The Jurisdiction of Guernsey is a possession of the Crown in right of Guernsey in the English Channel, off the coast of Normandy. The jurisdiction embraces not only all ten parishes on the island of Guernsey, but also the much smaller inhabited islands of Herm, Jethou and Lihou together with many small islets and rocks. The jurisdiction is not part of the United Kingdom, however defence and most foreign relations are handled by the British Government.
The name "Guernsey", as well as that of neighbouring "Jersey", is of Old Norse origin. The second element of each word, "-ey", is the Old Norse for "island", while the original root, Guern(s), is of uncertain origin and meaning.
St Peter Port Breakwater - (Location of 8 Bailiwick Records (Angler Fish, Couchs Sea Bream, Lesser Spotted Dogfish, Flounder, Smooth Hound, Tadpole Fish, Whiting and Ballan Wrasse)). As the records show, the St Peter Port breakwater is good fishing for many species. Located just passed Castle Cornet in the town of St Peter Port. The breakwater is a light house on the end of a pier. It offers easy access and safe fishing although it can be a very busy site due to this facts.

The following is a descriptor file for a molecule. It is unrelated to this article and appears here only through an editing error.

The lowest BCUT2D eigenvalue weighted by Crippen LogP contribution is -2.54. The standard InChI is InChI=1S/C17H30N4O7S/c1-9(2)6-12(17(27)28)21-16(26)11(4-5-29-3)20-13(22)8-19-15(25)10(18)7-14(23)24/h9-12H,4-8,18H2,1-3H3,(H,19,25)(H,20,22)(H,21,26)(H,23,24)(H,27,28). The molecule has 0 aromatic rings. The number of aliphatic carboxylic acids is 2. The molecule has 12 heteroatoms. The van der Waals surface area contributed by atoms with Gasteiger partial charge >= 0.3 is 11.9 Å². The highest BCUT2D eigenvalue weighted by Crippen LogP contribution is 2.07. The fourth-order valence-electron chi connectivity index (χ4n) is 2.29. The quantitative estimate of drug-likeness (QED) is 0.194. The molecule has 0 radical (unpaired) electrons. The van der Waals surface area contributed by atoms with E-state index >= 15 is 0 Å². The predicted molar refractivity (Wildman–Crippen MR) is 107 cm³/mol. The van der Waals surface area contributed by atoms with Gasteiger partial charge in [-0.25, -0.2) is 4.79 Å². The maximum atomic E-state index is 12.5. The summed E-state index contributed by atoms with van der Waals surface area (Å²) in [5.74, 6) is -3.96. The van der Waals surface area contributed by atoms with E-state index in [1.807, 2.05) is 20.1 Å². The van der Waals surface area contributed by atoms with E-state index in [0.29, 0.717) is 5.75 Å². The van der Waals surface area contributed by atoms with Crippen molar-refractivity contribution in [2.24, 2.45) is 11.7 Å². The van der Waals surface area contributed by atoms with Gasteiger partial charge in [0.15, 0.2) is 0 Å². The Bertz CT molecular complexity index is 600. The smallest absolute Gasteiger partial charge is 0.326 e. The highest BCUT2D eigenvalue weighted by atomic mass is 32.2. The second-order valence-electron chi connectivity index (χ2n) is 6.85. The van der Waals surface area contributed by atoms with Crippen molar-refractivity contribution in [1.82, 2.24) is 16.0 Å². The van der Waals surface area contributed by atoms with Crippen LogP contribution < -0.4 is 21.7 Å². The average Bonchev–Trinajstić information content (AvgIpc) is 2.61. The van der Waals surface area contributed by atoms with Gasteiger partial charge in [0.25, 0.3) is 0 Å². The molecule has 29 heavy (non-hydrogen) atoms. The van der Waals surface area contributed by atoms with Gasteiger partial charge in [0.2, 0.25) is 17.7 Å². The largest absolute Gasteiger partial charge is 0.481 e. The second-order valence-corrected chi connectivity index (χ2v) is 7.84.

The guernsey is the mainstay of Guernsey's knitting industry which can be dated back to the late 15th century when a royal grant was obtained to import wool from England and re-export knitted goods to Normandy and Spain. Peter Heylin described the manufacture and export of "waste-cotes" during the reign of Charles I. The first use of the name "guernsey" outside of the island is in the 1851 Oxford Dictionary, but the garment was in use in the bailiwick before that.
The guernsey came into being as a garment for fishermen who required a warm, hard wearing, yet comfortable item of clothing that would resist the sea spray. The hard twist given to the tightly packed wool fibres in the spinning process and the tightly knitted stitches, produced a finish that would "turn water" and is capable of repelling rain and spray.
The guernsey was traditionally knitted by the fishermen's wives and the pattern passed down from mother to daughter through the generations. This is a practice which still exists today with the final finishing of the machine-knit parts completed by hand.